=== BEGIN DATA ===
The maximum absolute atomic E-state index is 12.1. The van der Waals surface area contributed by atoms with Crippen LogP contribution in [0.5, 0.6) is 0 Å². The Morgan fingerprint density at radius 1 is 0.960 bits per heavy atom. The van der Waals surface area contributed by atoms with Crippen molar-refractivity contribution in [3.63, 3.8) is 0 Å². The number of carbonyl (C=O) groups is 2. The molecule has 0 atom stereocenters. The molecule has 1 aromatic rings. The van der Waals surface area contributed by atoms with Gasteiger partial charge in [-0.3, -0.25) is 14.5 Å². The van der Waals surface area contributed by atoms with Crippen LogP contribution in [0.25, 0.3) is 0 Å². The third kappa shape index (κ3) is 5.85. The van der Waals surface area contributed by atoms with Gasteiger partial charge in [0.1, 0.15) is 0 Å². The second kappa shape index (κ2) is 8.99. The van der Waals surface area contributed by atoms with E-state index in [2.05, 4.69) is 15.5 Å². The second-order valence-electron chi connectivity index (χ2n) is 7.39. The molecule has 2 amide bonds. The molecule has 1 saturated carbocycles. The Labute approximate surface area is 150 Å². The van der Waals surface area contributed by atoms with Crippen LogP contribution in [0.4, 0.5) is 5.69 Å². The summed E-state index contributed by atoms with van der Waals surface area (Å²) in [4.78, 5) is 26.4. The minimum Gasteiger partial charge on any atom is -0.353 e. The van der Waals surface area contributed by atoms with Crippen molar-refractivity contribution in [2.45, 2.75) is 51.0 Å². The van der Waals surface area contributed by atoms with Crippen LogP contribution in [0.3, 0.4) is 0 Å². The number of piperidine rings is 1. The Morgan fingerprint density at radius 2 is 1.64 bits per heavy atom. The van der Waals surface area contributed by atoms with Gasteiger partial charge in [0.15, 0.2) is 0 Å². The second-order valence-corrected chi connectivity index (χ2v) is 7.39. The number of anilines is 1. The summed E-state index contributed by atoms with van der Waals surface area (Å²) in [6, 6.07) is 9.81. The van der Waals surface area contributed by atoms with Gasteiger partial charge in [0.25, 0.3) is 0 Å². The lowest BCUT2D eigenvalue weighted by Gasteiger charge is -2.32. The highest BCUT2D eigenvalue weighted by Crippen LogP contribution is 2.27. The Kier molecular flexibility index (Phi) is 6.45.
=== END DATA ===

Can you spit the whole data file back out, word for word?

The maximum absolute atomic E-state index is 12.1. The van der Waals surface area contributed by atoms with Crippen LogP contribution in [0.5, 0.6) is 0 Å². The Morgan fingerprint density at radius 1 is 0.960 bits per heavy atom. The van der Waals surface area contributed by atoms with Crippen molar-refractivity contribution in [3.63, 3.8) is 0 Å². The number of carbonyl (C=O) groups is 2. The molecule has 0 atom stereocenters. The molecule has 1 aromatic rings. The van der Waals surface area contributed by atoms with Gasteiger partial charge in [-0.3, -0.25) is 14.5 Å². The van der Waals surface area contributed by atoms with Crippen LogP contribution in [0.25, 0.3) is 0 Å². The third kappa shape index (κ3) is 5.85. The van der Waals surface area contributed by atoms with Gasteiger partial charge in [0.1, 0.15) is 0 Å². The second kappa shape index (κ2) is 8.99. The van der Waals surface area contributed by atoms with E-state index in [2.05, 4.69) is 15.5 Å². The second-order valence-electron chi connectivity index (χ2n) is 7.39. The molecule has 2 amide bonds. The molecule has 1 saturated carbocycles. The Labute approximate surface area is 150 Å². The van der Waals surface area contributed by atoms with Crippen LogP contribution in [0.4, 0.5) is 5.69 Å². The summed E-state index contributed by atoms with van der Waals surface area (Å²) in [4.78, 5) is 26.4. The minimum Gasteiger partial charge on any atom is -0.353 e. The van der Waals surface area contributed by atoms with Crippen molar-refractivity contribution in [2.45, 2.75) is 51.0 Å². The van der Waals surface area contributed by atoms with Crippen LogP contribution in [0.3, 0.4) is 0 Å². The number of piperidine rings is 1. The Morgan fingerprint density at radius 2 is 1.64 bits per heavy atom. The van der Waals surface area contributed by atoms with Gasteiger partial charge in [0.15, 0.2) is 0 Å². The second-order valence-corrected chi connectivity index (χ2v) is 7.39. The number of anilines is 1. The summed E-state index contributed by atoms with van der Waals surface area (Å²) in [6, 6.07) is 9.81. The van der Waals surface area contributed by atoms with Gasteiger partial charge in [0.25, 0.3) is 0 Å². The lowest BCUT2D eigenvalue weighted by Gasteiger charge is -2.32. The highest BCUT2D eigenvalue weighted by Crippen LogP contribution is 2.27. The Kier molecular flexibility index (Phi) is 6.45.